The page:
Monday, August 30, 2010

(BN) Stocks in U.S. Slump on Income Report; Treasuries Advance, Yen Strengthens

Bloomberg News, sent from my iPhone.

Stocks Fall on Income Data; Treasuries Gain, Yen Strengthens

Aug. 30 (Bloomberg) -- U.S. stocks fell, erasing most of the previous day's gain, and Treasuries rallied as a slower- than-estimated increase in American personal incomes fueled concern the economic rebound is slowing. The yen strengthened against all 16 major peers after policy makers stopped short of direct steps to halt the currency's recent gains.

The Standard & Poor's 500 Index dropped 1.5 percent to 1,048.92 at 4 p.m. in New York. Treasury 10-year note yields slid 12 basis points to 2.53 percent. The yen appreciated 0.8 percent to 84.56 versus the dollar, heading for a fourth straight monthly advance. Oil declined below $75 a barrel, while copper rose to a fourth-month high.

Benchmark equity indexes extended three weeks of losses as the 0.2 percent growth in U.S. personal incomes spurred concern that an improvement in consumer spending won't last. The retreat trimmed a 1.7 percent rally in the S&P 500 triggered on Aug. 27, when Federal Reserve Chairman Ben S. Bernanke pledged the central bank will provide more stimulus if necessary to revive the economy.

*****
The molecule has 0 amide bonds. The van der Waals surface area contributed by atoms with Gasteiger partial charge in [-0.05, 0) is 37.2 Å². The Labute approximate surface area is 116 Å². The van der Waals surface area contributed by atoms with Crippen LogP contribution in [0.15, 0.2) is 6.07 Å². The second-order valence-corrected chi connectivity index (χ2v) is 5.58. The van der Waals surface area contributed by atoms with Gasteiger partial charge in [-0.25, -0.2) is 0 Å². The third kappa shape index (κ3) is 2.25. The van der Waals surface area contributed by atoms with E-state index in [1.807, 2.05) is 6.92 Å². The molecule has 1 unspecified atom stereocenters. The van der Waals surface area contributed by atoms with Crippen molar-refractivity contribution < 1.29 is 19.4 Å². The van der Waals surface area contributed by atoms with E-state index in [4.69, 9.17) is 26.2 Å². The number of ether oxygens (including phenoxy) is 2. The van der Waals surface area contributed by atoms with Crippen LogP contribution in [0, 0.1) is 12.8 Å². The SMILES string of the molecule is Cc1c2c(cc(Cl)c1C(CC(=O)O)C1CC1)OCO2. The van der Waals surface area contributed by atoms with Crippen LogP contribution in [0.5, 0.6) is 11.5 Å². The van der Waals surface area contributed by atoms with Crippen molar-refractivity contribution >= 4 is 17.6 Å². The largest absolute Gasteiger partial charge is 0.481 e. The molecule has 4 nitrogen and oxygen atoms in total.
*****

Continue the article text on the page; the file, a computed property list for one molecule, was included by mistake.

"Personal income is important here because the average consumer is really struggling with a lot of debt," said Bruce Bittles, chief investment strategist at Milwaukee-based Robert W. Baird & Co., which oversees more than $85 billion. "The pessimism in the market has gotten pretty acute."

The S&P 500's decline was led by financial and consumer discretionary stocks, with gauges of both industries falling at least 1.7 percent. Bank of America Corp. and Intel Corp. slid more than 2.2 percent to help pace losses in the Dow Jones Industrial Average. Citigroup Inc. fell 2.4 percent after Credit Agricole Securities' Mike Mayo, one of three analysts with a "sell" rating on the stock, said he had doubts about the bank's trustworthiness because senior management hadn't met with him in almost two years.

Income, Spending Data

Commerce Department data also showed that disposable incomes, or the money left over after taxes, dropped for the first time since January after adjusting for inflation, showing how the lack of jobs may prevent consumer spending from strengthening further after purchases rose 0.4 percent in July, the most since March.

The data overshadowed a continuing increase in takeovers. Announced global mergers and acquisitions have totaled $1.34 trillion so far this year, 25 percent more than during the same period last year, according to data compiled by Bloomberg.

Intel, the world's biggest chipmaker, slumped after agreeing to buy Infineon Technologies AG's wireless unit for about $1.4 billion. Sanofi-Aventis SA opened the door to a hostile bid for Genzyme Corp. after going public with an $18.5 billion cash offer for the U.S. company. Posco, the third- biggest steelmaker, agreed to acquire South Korean trader Daewoo International Corp. for 3.37 trillion won ($2.8 billion) to expand raw material resources.

European Stocks